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Rosemount Council Approves UMore Mining Operation

After numerous public meetings, Rosemount City Council approves mining permit on 5-0 vote.

 

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After almost one and a half hours of discussion, and more than two years of planning and public input, the Rosemount City Council on Tuesday approved the development of a large-scale mining operation within the city’s boundaries.

It wasn’t an easy decision for the city, with staff and council members sifting through hundreds of pages of documents and reports as the council analyzed the benefits of allowing Dakota Aggregates, a partnership of Cemstone Products Company and Ames Construction, to develop a mining operation at the University of Minnesota-owned UMore Park site.

“This is something that is going to make an impact 30 years, 40 years down the road,” said Rosemount Council Member Mark DeBettignies. “I see this as an investment; it’s a win-win situation. I see the potential of what can happen by putting it back on the tax rolls of the city, the development of jobs, schools, businesses, the infrastructure that will outly that ... giving the city a say in how that land will be developed in the future.”

Dakota Aggregates plans to mine nearly 200 million tons of gravel and sand from approximately 900 acres on the western edge of the 5,000-acre UMore Park in the Rosemount and Empire townships. Rosemount City Planner Eric Zweber said the 900 acres will be split into five different sections.

A mining buffer will protect and shield residential areas from dust and noise created by the mining operation. Zweber said residents would see mining begin in 2013 along the southern part of the area, with mining in the northern part, where truck traffic would use County Road 42, anticipated to begin in 2014.

After several negotiations with Dakota Aggregate and the University of Minnesota, an 80-acre buffer has grown to 130 acres, with at least 1,000 feet between mining operations and the nearest residential areas. A dirt berm and tree lines will also reduce dust and noise pollution from the area.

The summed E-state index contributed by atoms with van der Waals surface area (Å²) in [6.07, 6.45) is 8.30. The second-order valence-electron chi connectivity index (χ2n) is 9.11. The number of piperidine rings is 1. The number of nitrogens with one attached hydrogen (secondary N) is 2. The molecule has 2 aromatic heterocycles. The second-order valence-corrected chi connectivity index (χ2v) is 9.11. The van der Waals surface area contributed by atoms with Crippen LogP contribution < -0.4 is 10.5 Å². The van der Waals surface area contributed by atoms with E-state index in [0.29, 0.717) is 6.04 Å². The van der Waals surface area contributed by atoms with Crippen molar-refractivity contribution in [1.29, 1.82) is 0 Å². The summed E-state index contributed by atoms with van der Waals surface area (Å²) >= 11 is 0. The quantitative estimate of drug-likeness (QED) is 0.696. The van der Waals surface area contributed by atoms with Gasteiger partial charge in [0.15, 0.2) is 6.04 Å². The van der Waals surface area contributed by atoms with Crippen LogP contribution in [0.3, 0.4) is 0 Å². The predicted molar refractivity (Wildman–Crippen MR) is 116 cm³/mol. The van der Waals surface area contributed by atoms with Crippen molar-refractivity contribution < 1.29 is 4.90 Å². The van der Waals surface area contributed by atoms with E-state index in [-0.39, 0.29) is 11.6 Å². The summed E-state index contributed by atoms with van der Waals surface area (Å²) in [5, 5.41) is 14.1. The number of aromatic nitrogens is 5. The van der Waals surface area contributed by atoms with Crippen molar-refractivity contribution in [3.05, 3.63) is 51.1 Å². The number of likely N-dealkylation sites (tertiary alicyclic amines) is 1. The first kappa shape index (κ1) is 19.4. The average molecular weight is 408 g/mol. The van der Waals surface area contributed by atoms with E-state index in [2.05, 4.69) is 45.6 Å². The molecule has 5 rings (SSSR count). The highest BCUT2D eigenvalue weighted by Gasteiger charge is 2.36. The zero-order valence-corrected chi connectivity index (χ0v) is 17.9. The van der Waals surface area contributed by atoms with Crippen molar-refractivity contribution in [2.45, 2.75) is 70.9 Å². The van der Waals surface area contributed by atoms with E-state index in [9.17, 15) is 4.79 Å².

“What the university had done as far as cooperation with the city staff, the council, the public, in moving some things around to create this atmosphere has been just wonderful,” DeBettignies said.

Residents raised concerns about dust, drinking water issues and traffic congestion from increased truck traffic along County Road 42 in several public meetings. Most of the traffic leaving the mining area will be traveling along 160th Street east to Highway 52, but the city recognizes there are concerns with truck traffic, particularly at the intersection of County Road 42 and Highway 52.

There have been frequents talks with the county about improving that intersection. Councilmember Kim Shoe-Corrigan suggested the university and Dakota Aggregates could also put pressure on entities to improve that intersection.

“This is a very serious decision we are making,” she said, “and I think we all feel the weight of it on our shoulders because we’re not only making a short-term decision, we are making a decision for councils and residents down the road and changing the landscape of our city in a really big way.”

Local resident Myron Napper spoke during public comments about worries that past contaminants from the site might seep into drinking water as the area is mined. He was also concerned about increased truck traffic along County Road 42 and Highway 52.

“I think road issues are really going to be a factor if we are going to be putting that kind of traffic out there,” he said.

Zweber said one well will monitor both shallow and deep water flowing into a lake that will be made through the dry/wet mining process along the southwestern edge of the mining facility, while four wells that will be installed by Dakota Aggregates will monitor groundwater when it reaches the five-year mark to analyze if any contaminants are in groundwater leaving the lake.

If wells in the future well field northeast of the mining operation were to run 24 hours per day, seven days per week, it would take at least 15 years for any groundwater from the lake to reach those well fields. Zweber said none of the city’s wells run that often so it would likely take much longer for any of that water to reach future wells that could be installed in the area.

Dakota Aggregates, which finalized a mining lease with the university last year, plans to mine the Rosemount UMore Park land for 25 years, followed by 15 years of mining on the Empire Township land. As part of the city’s conditions, the company is required to present an annual operating permit to Rosemount every year.

The UMore property is one of the last large properties left in the metro area with high-quality aggregate, which is used for concrete, asphalt and other products, said Shawn Dahl, vice president of real estate and aggregate development for Burnsville-based Ames Construction.

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